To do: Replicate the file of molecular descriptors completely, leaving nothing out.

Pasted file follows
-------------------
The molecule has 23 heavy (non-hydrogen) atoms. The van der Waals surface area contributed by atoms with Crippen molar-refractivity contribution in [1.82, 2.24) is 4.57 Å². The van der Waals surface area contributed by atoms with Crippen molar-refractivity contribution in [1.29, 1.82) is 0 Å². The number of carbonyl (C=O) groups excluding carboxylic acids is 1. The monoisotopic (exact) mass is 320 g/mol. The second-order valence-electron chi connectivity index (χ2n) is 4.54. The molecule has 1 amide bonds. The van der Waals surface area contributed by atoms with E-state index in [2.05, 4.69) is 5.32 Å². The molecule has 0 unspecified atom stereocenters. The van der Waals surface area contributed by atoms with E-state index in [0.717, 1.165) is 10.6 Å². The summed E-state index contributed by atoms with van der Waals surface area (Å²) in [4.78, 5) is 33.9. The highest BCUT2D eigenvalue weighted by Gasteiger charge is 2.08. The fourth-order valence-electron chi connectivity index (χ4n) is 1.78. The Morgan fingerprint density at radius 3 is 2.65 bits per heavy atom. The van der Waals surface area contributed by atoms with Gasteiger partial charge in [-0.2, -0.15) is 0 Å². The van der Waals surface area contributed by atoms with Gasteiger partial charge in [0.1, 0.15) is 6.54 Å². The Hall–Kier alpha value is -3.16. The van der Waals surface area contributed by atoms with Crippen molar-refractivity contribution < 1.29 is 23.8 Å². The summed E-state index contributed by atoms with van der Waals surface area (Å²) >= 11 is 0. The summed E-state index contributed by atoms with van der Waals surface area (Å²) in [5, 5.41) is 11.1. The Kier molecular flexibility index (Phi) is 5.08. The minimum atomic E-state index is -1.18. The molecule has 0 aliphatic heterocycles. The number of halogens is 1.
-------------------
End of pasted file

The molecule has 23 heavy (non-hydrogen) atoms. The van der Waals surface area contributed by atoms with Crippen molar-refractivity contribution in [1.82, 2.24) is 4.57 Å². The van der Waals surface area contributed by atoms with Crippen molar-refractivity contribution in [1.29, 1.82) is 0 Å². The number of carbonyl (C=O) groups excluding carboxylic acids is 1. The monoisotopic (exact) mass is 320 g/mol. The second-order valence-electron chi connectivity index (χ2n) is 4.54. The molecule has 1 amide bonds. The van der Waals surface area contributed by atoms with E-state index in [2.05, 4.69) is 5.32 Å². The molecule has 0 unspecified atom stereocenters. The van der Waals surface area contributed by atoms with E-state index in [0.717, 1.165) is 10.6 Å². The summed E-state index contributed by atoms with van der Waals surface area (Å²) in [4.78, 5) is 33.9. The highest BCUT2D eigenvalue weighted by Gasteiger charge is 2.08. The fourth-order valence-electron chi connectivity index (χ4n) is 1.78. The Morgan fingerprint density at radius 3 is 2.65 bits per heavy atom. The van der Waals surface area contributed by atoms with Gasteiger partial charge in [-0.2, -0.15) is 0 Å². The van der Waals surface area contributed by atoms with Gasteiger partial charge in [0.1, 0.15) is 6.54 Å². The Hall–Kier alpha value is -3.16. The van der Waals surface area contributed by atoms with Crippen molar-refractivity contribution < 1.29 is 23.8 Å². The summed E-state index contributed by atoms with van der Waals surface area (Å²) >= 11 is 0. The summed E-state index contributed by atoms with van der Waals surface area (Å²) in [5, 5.41) is 11.1. The Kier molecular flexibility index (Phi) is 5.08. The minimum atomic E-state index is -1.18. The molecule has 0 aliphatic heterocycles. The number of halogens is 1.